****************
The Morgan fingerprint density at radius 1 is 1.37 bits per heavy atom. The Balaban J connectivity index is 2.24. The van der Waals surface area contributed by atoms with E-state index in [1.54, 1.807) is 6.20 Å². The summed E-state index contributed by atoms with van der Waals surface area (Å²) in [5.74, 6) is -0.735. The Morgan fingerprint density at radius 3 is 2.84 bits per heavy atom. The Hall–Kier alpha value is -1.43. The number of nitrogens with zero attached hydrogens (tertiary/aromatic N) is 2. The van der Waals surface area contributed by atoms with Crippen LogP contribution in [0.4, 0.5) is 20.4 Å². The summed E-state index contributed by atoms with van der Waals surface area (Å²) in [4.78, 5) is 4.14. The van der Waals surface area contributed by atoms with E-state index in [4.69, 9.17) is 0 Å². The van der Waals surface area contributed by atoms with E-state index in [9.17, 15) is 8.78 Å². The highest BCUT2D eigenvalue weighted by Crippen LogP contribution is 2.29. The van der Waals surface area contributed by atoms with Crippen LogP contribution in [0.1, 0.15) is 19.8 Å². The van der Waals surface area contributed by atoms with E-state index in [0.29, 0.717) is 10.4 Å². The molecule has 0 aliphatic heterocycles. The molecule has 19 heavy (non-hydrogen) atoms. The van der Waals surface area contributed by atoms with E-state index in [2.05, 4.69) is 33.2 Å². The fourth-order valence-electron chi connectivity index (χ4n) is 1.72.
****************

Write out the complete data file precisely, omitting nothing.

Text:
The Morgan fingerprint density at radius 1 is 1.37 bits per heavy atom. The Balaban J connectivity index is 2.24. The van der Waals surface area contributed by atoms with E-state index in [1.54, 1.807) is 6.20 Å². The summed E-state index contributed by atoms with van der Waals surface area (Å²) in [5.74, 6) is -0.735. The Morgan fingerprint density at radius 3 is 2.84 bits per heavy atom. The Hall–Kier alpha value is -1.43. The number of nitrogens with zero attached hydrogens (tertiary/aromatic N) is 2. The van der Waals surface area contributed by atoms with Crippen LogP contribution in [0.4, 0.5) is 20.4 Å². The summed E-state index contributed by atoms with van der Waals surface area (Å²) in [4.78, 5) is 4.14. The van der Waals surface area contributed by atoms with E-state index in [4.69, 9.17) is 0 Å². The van der Waals surface area contributed by atoms with E-state index in [9.17, 15) is 8.78 Å². The highest BCUT2D eigenvalue weighted by Crippen LogP contribution is 2.29. The van der Waals surface area contributed by atoms with Crippen LogP contribution in [0.1, 0.15) is 19.8 Å². The van der Waals surface area contributed by atoms with E-state index in [0.29, 0.717) is 10.4 Å². The molecule has 0 aliphatic heterocycles. The molecule has 19 heavy (non-hydrogen) atoms. The van der Waals surface area contributed by atoms with E-state index in [2.05, 4.69) is 33.2 Å². The fourth-order valence-electron chi connectivity index (χ4n) is 1.72.